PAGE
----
Boccia, M. L. (1994). Mirror behavior in macaques. In S. T. Parker, R. W. Mitchell, & M. L. Boccia (Eds.). Self-awareness in animals and humans: Developmental perspectives (pp.350-360). Cambridge: Cambridge University Press.

Bradley, E. A., & Messenger, J. B. (1977). Brightness preference in Octopus as a function of the background brightness. Marine Behaviour and Physiology, 4 (4), 243-251.

Byrne, R. W., & Russon, A. E. (1998). Learning by imitation: A hierarchical approach. Behavioral and Brain Sciences, 21, 667-721.

Call, J., & Tomasello, M. (in press). A nonverbal false belief task: The performance of children and great apes. Child Development.

Campbell, N. A. (1990). Biology (2nd Ed.). Redwood City, Ca.: The Benjamin/ Cummings Publishing Company.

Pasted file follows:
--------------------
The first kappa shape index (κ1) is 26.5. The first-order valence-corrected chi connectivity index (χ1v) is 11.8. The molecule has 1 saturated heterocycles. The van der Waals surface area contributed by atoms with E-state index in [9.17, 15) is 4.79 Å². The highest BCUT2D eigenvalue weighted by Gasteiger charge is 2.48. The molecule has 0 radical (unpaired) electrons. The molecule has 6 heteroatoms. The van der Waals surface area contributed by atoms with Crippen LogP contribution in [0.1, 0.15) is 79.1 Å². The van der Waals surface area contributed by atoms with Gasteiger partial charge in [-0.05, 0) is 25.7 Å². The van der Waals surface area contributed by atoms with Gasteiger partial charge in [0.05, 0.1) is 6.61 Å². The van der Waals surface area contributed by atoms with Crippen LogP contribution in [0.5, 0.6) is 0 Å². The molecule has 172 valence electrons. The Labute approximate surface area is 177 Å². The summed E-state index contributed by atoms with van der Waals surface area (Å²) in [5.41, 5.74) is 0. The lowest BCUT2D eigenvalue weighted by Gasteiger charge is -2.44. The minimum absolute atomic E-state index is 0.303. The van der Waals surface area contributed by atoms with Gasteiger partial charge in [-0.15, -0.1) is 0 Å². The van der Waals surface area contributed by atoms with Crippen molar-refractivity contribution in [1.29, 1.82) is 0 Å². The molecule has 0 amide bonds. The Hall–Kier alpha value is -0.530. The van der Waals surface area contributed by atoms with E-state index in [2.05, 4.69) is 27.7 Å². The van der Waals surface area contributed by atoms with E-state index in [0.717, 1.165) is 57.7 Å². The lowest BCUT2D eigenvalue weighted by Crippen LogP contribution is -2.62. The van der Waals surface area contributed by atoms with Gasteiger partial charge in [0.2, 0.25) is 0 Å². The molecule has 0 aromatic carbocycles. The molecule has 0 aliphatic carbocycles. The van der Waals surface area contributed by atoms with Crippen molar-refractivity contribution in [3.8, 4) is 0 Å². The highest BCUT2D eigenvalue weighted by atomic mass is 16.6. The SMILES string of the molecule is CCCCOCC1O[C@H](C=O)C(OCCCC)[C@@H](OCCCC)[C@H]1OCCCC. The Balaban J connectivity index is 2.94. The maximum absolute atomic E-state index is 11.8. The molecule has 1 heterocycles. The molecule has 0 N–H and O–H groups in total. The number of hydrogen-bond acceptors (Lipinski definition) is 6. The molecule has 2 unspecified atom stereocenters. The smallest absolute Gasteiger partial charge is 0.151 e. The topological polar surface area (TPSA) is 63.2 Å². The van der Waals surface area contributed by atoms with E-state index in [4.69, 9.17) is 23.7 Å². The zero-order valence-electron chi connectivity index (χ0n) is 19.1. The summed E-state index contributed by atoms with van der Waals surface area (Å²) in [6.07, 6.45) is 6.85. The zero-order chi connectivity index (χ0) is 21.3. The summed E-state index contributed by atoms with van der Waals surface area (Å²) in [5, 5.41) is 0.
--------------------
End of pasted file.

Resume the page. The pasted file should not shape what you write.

Carlsson, A. (1992). Trying to understand the brains chemical language. In F. Samson & G. Adelman (Eds.). The neurosciences: Paths of discovery II (pp107-122). Boston: Birkhäuser.

Chalmers, D. J. (1995, December). The puzzle of conscious experience. Scientific American, 273 (6), 62-68.

Corballis, M. C. (1991). The lopsided ape: Evolution of the generative mind. Oxford: Oxford University Press.

Crick, F., & Koch, C. (1997). The problem of consciousness. Scientific American Mysteries of the Mind, Special Issue, 7 (1), 18-26.

Churchland, P. M. (1988). Matter and consciousness: A contemporary introduction to the philosophy of mind. Cambridge: The MIT Press.

Cohen, B. P. (1989). Developing sociological knowledge (2nd ed.). Chicago: Nelson-Hall.

Cook, D. G., & Carew, T. J. (1989a). Operant conditioning of head-waving in Aplysia. I. Identified muscles involved in the operant response. Journal of Neuroscience, 9, 3097-3106